Then Harvard’s Straus Conservation Center undertook the restoration of the painting as part of its project to restore the BPL’s John Singer Sargent and
Edwin Austen Abbey murals. The painting has spent more than a year in the lab having its surface grime and layers of yellowed varnish removed, said Teri Hensick, paintings conservator for the Straus Center. Its rich colors now glow with jewel-like intensity, and for the first time in many years, viewers can inspect its myriad details at eye level.
Those details are worth inspecting if only for the amount of research that went into them. Copley, whose renown as a portraitist derived from the unflinching accuracy of his likenesses, brought the same exactitude to his history paintings. For his first great history painting, “The Siege of Gibraltar,” he traveled to Germany to paint from life the faces of the Hanoverian officers who had taken part in the battle.
For “Charles I” he traveled around England copying 17th century portraits of the men who were likely to have been present at the event, weaving 58 of these faces into the final painting. The picture took him 14 years to complete, although he did put it aside several times to work on other projects.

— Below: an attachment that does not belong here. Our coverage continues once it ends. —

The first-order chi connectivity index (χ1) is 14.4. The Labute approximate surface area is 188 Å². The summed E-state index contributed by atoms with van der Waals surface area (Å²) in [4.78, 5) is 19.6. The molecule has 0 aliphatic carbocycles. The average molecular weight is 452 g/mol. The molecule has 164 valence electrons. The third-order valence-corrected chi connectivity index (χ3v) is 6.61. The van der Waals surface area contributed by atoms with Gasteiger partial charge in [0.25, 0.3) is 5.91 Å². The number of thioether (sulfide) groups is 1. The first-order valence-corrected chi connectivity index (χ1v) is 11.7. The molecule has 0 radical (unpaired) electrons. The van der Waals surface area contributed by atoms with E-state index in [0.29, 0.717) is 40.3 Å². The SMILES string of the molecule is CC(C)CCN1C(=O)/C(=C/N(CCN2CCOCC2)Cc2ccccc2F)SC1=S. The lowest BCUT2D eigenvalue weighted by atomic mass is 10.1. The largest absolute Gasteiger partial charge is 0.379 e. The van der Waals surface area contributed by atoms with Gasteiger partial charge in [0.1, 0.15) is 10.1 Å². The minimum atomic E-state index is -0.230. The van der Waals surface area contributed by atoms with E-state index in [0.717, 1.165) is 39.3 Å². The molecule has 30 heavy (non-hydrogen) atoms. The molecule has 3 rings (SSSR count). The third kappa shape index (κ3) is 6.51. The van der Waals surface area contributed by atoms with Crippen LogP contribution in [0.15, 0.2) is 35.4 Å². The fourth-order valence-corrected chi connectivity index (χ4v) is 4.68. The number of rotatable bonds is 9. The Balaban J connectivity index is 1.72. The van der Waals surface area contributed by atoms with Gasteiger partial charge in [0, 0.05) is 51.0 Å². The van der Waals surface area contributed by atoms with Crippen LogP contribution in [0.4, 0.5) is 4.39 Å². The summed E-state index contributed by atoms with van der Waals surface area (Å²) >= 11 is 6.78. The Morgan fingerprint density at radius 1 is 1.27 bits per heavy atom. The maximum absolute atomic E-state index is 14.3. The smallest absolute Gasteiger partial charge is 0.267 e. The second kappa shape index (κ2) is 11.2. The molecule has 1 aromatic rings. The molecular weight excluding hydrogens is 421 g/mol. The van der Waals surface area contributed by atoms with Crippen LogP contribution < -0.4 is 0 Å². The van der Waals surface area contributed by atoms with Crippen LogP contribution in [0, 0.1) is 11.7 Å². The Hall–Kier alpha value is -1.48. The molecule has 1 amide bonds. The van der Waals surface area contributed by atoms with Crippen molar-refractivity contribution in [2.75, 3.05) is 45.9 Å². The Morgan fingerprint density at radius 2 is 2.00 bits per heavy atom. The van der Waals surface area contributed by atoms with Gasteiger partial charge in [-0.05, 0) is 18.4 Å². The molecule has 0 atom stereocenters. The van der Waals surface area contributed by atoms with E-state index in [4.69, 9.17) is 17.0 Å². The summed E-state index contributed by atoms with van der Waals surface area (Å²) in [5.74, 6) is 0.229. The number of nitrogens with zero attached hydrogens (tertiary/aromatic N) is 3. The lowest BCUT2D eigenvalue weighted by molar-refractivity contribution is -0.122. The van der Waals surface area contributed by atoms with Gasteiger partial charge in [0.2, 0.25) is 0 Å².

“It’s a unique painting in his oeuvre,” said Kimberly Orcutt, the exhibition’s curator. “Most of his history paintings are of recent events. This is the first time he’s turning to a historical subject.”
Orcutt, assistant curator of American art at the Fogg Museum, believes that the
painting also throws light on Copley’s political beliefs. Considered by many to be a Tory because of his close ties to Boston’s wealthy merchant class, Copley’s life actually presents a more complex picture. Raised by a widowed mother who ran a tobacco shop on the Boston waterfront, Copley pulled himself into the upper classes through talent and hard work. His father-in-law, an agent for the East India Company, was one of the consignees whose shipment of tea was dumped into the harbor in the Boston Tea Party of 1773. Copley acted unsuccessfully as a negotiator between the merchants and the rebels, an experience he found draining and upsetting, and which may have influenced his decision to leave the troubled, chaotic Colony the following year.
Once in England, however, his support for the country he had abandoned seemed to grow stronger. Career advancement would have called for him to ingratiate himself with the royal family as his colleague West had done, but in “Charles I” and other paintings, he seemed deliberately to have chosen antimonarchical subjects. These choices did not go unnoticed. When Queen Charlotte, wife of George III, viewed the picture, she remarked, “You have chosen, Mr. Copley, a most unfortunate subject for the exercise of your pencil.”